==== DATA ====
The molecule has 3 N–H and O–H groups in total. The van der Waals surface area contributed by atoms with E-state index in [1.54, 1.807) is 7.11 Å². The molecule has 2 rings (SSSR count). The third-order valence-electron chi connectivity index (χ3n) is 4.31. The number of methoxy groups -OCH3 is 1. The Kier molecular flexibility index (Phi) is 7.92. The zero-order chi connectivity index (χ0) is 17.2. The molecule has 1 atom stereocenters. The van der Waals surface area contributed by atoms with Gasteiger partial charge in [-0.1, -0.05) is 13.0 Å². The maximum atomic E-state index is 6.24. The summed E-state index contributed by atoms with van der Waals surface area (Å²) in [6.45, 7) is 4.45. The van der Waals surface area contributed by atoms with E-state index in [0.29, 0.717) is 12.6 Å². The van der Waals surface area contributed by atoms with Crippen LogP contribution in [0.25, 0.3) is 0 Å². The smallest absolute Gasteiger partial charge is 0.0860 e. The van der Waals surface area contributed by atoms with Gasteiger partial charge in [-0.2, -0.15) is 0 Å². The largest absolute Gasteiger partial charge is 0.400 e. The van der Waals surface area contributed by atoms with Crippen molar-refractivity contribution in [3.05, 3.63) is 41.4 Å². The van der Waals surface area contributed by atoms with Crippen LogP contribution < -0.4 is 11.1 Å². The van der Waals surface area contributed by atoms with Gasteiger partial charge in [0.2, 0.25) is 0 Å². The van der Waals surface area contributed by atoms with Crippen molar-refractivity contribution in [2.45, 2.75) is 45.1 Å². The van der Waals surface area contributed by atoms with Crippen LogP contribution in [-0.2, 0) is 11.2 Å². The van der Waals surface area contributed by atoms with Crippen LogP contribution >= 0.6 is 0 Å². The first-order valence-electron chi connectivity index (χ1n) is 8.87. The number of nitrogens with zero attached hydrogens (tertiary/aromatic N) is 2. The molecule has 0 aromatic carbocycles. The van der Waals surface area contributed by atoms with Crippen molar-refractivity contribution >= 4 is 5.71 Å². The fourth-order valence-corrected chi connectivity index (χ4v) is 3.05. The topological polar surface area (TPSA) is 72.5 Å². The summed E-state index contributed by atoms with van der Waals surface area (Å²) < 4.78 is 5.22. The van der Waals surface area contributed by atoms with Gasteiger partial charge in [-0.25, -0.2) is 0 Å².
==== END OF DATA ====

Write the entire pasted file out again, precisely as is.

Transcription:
The molecule has 3 N–H and O–H groups in total. The van der Waals surface area contributed by atoms with E-state index in [1.54, 1.807) is 7.11 Å². The molecule has 2 rings (SSSR count). The third-order valence-electron chi connectivity index (χ3n) is 4.31. The number of methoxy groups -OCH3 is 1. The Kier molecular flexibility index (Phi) is 7.92. The zero-order chi connectivity index (χ0) is 17.2. The molecule has 1 atom stereocenters. The van der Waals surface area contributed by atoms with Gasteiger partial charge in [-0.1, -0.05) is 13.0 Å². The maximum atomic E-state index is 6.24. The summed E-state index contributed by atoms with van der Waals surface area (Å²) in [6.45, 7) is 4.45. The van der Waals surface area contributed by atoms with E-state index in [0.29, 0.717) is 12.6 Å². The van der Waals surface area contributed by atoms with Crippen LogP contribution in [0.25, 0.3) is 0 Å². The smallest absolute Gasteiger partial charge is 0.0860 e. The van der Waals surface area contributed by atoms with Gasteiger partial charge in [-0.2, -0.15) is 0 Å². The largest absolute Gasteiger partial charge is 0.400 e. The van der Waals surface area contributed by atoms with Crippen molar-refractivity contribution in [3.05, 3.63) is 41.4 Å². The van der Waals surface area contributed by atoms with Crippen LogP contribution < -0.4 is 11.1 Å². The van der Waals surface area contributed by atoms with Gasteiger partial charge in [0.2, 0.25) is 0 Å². The van der Waals surface area contributed by atoms with Crippen molar-refractivity contribution in [2.45, 2.75) is 45.1 Å². The van der Waals surface area contributed by atoms with Crippen LogP contribution in [-0.2, 0) is 11.2 Å². The van der Waals surface area contributed by atoms with Crippen LogP contribution >= 0.6 is 0 Å². The first-order valence-electron chi connectivity index (χ1n) is 8.87. The number of nitrogens with zero attached hydrogens (tertiary/aromatic N) is 2. The molecule has 0 aromatic carbocycles. The van der Waals surface area contributed by atoms with Crippen molar-refractivity contribution >= 4 is 5.71 Å². The fourth-order valence-corrected chi connectivity index (χ4v) is 3.05. The topological polar surface area (TPSA) is 72.5 Å². The summed E-state index contributed by atoms with van der Waals surface area (Å²) < 4.78 is 5.22. The van der Waals surface area contributed by atoms with Gasteiger partial charge in [-0.25, -0.2) is 0 Å².